Oxidative disturbances in child patients with attention-deﬁcit/hyperactivity disorder
Nasim Abedi Manesh; Ph.D student of Nutrition, (email@example.com)
Saeed Abedy Manesh, Biochemist
Fahimeh Abedi Manesh; MD
Introduction: Different psychological, social, genetic, and biochemical factors are thought to be involved in the aetiology of attention-deﬁcit/hyperactivity disorder (ADHD).
Objective: However, few studies have evaluated the oxidative pattern of ADHD patients. In the present study, we evaluate whether levels of malondialdehyde (MDA) oxidant as well as superoxide dismutase (SOD), glutathione peroxidase (GSH-Px), and catalase (CAT) antioxidant enzyme activities are associated with ADHD.
Materials and methods: The sample population consisted of thirty child or adolescent patients diagnosed with ADHD according to DSM-IV-TR criteria. Thirty healthy subjects also were included in the study as controls. Venous blood samples were collected, and MDA levels as well as SOD, GSH-Px, and CAT activities were measured.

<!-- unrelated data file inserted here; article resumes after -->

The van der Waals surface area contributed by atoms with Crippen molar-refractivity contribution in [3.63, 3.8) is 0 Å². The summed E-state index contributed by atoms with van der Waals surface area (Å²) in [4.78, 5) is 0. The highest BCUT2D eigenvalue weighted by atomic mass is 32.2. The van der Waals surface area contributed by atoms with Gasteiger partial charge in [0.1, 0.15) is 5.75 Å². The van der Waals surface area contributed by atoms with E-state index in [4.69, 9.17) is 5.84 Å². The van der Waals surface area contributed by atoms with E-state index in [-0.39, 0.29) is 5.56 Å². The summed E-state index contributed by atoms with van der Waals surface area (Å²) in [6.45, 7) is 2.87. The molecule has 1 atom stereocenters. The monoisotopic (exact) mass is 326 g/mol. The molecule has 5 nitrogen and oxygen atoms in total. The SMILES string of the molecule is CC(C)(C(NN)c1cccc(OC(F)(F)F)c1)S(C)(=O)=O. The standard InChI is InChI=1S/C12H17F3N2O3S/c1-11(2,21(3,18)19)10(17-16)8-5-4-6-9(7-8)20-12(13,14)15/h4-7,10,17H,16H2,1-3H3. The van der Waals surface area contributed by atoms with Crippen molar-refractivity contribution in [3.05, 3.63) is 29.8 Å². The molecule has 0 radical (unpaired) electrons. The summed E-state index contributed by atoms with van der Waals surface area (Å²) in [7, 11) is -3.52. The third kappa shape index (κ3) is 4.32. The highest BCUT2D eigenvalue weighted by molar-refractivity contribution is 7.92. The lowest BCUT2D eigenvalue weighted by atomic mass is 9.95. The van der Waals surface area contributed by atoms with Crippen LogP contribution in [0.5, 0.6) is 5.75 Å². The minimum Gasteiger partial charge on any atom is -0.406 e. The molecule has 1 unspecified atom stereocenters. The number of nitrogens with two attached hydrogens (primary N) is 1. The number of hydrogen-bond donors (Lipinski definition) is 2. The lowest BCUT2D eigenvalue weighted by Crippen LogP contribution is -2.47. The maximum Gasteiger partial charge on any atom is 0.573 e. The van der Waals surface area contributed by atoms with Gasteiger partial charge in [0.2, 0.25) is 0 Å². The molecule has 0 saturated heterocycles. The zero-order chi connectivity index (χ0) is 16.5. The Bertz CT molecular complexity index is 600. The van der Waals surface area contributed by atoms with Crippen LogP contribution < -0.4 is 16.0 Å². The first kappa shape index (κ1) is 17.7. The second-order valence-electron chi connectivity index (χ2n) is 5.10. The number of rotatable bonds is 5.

Results: MDA levels of the patients were signiﬁcantly higher than the controls. CAT activities of the patients were higher than the controls; however, the difference was not statistically signiﬁcant. GSH-Px activities of the patients were signiﬁcantly lower than the controls. There were no signiﬁcant differences in SOD activity between the patient and control groups.
Conclusion: It is noted, high levels of MDA oxidant as well as low GSH-Px activities suggest an oxidative imbalance in paediatric patients with ADHD. CAT activities may be increased in response to increased oxidant levels.
Antioxidant enzymes, Attention-deﬁcit/hyperactivity disorder, Malondialdehyde, Oxidative stress